Critical Play: Comparative Analysis

The game I chose to examine for a comparative analysis was Codenames. Our game involves a mix of word-guessing-without-saying-the-actual-word, a time-pressure mechanic, and a sabotage and point-stealing mechanic. Codenames seemed like a fitting game to do a comparative analysis of because it incorporates the similar mechanic of word-guessing while giving minimal hints but is different enough from our game in that it requires one-word clues as a broadly thought category to encompass as many words as possible.

Codenames is played by 4 or more players split into two teams (red and blue), and they guess words based on clues from teammates. One player is the spymaster (the one who comes up with the clues) and the others are field operatives. 25 cards containing words are laid out in a 5×5 grid – some represent red agents, some blue, one assassin/bomb, and others are bystanders. The spymasters must help their operatives guess the correctly colored squares while avoiding the bomb square and bystanders. The spymaster gives a verbal clue containing a singular word and number, which represents how many cards fit the singular word clue. The operatives must find and flip over the words that fit or relate to the given clue while avoiding the other team’s cards, the assassin, and bystanders if possible. The game ends when the assassin is guessed or when all of the tiles for one team are flipped over.

They use the mechanic of hidden information and hints very well, providing just enough that the players must rely on thinking, communication, agreement, and extrapolation. There is risk and chance involved due to the assassin card and the possibility of giving the other team a point by flipping over their tile. Codenames provides several types of fun – mainly challenge (competition between teams, thinking and consensus within teams), some narrative (agents, spymaster, assassin), and fellowship.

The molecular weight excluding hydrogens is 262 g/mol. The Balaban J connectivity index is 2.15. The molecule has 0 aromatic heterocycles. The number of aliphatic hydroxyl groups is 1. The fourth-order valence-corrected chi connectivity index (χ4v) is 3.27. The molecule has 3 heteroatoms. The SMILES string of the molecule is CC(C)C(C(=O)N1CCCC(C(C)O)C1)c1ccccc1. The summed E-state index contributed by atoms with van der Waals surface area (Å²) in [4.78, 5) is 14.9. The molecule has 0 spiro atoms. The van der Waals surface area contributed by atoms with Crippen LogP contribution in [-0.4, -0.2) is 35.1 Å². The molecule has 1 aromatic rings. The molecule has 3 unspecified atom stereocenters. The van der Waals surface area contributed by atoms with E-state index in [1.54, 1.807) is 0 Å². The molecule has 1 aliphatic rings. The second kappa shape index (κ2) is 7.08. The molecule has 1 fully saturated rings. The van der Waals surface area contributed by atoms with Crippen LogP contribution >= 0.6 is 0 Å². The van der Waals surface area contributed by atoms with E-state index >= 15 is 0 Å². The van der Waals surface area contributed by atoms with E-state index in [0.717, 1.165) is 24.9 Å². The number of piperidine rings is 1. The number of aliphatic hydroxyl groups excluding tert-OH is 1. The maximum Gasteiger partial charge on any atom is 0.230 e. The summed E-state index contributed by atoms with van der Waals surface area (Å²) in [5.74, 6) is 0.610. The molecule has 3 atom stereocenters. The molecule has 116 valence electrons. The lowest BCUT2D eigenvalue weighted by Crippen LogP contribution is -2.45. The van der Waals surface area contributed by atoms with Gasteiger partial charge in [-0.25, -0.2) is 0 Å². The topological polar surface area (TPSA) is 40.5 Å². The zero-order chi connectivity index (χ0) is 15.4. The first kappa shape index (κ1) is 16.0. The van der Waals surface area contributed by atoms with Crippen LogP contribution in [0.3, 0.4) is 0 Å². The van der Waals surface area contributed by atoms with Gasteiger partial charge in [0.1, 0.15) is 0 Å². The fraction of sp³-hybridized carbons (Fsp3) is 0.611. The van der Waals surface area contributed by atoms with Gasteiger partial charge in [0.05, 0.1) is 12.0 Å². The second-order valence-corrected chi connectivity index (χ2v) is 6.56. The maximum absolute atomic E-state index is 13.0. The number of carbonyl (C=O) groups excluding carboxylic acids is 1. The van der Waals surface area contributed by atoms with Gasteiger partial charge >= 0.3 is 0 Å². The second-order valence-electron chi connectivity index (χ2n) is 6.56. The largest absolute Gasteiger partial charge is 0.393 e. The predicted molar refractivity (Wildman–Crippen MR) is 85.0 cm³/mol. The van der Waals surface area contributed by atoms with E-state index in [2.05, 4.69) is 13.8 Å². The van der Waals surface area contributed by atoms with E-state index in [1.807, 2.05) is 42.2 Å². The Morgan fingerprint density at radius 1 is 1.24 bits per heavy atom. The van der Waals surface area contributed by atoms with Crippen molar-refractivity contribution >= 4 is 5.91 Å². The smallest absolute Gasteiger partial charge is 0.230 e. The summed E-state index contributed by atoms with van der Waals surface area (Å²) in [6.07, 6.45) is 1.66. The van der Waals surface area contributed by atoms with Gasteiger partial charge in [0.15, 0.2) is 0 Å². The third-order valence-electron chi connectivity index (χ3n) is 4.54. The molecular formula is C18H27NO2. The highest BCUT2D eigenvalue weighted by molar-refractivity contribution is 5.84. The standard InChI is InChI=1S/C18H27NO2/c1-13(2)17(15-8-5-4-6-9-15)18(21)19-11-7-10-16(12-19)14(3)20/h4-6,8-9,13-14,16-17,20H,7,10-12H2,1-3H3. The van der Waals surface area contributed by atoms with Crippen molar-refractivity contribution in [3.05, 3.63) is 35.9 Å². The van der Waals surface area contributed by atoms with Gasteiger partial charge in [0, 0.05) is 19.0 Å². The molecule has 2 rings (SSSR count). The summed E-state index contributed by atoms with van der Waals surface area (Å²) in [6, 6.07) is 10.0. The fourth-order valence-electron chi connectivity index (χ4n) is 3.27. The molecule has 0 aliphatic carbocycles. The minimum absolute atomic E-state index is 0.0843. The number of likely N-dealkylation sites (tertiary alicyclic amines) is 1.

The theme is reinforced through the graphics of agents and different colored tiles that convey the narrative. They handle “abuse” through penalty – for example, if one teammate is not cooperating or stubborn and results in flipping over the wrong tile, it may give the other team a point, end the current team’s turn, or flip over an assassin, resulting in losing the entire game.

As I was playing the game, I was thinking that a more constrained time pressure mechanic would be an interesting way to make the game a bit more tense and fast-paced. The spymaster has a time limit when choosing their clue, but the guessing phase on the field operatives’ part sometimes goes by pretty slowly. I was thinking that more emphatic user confirmation and consequence reveal could add more excitement to the game – e.g. adding in ominous music or a popping/swelling of the card if an opposite team’s card or the assassin is flipped over. Perhaps a narrative to go along with the game as it is being played would be interesting to see – e.g. cards have different characters drawn on them, and flipping over a card would contribute to “generating” an ongoing narrative, written on a side/bottom panel to immerse the player into the story more.

About the author

Leave a Reply

This site uses Akismet to reduce spam. Learn how your comment data is processed.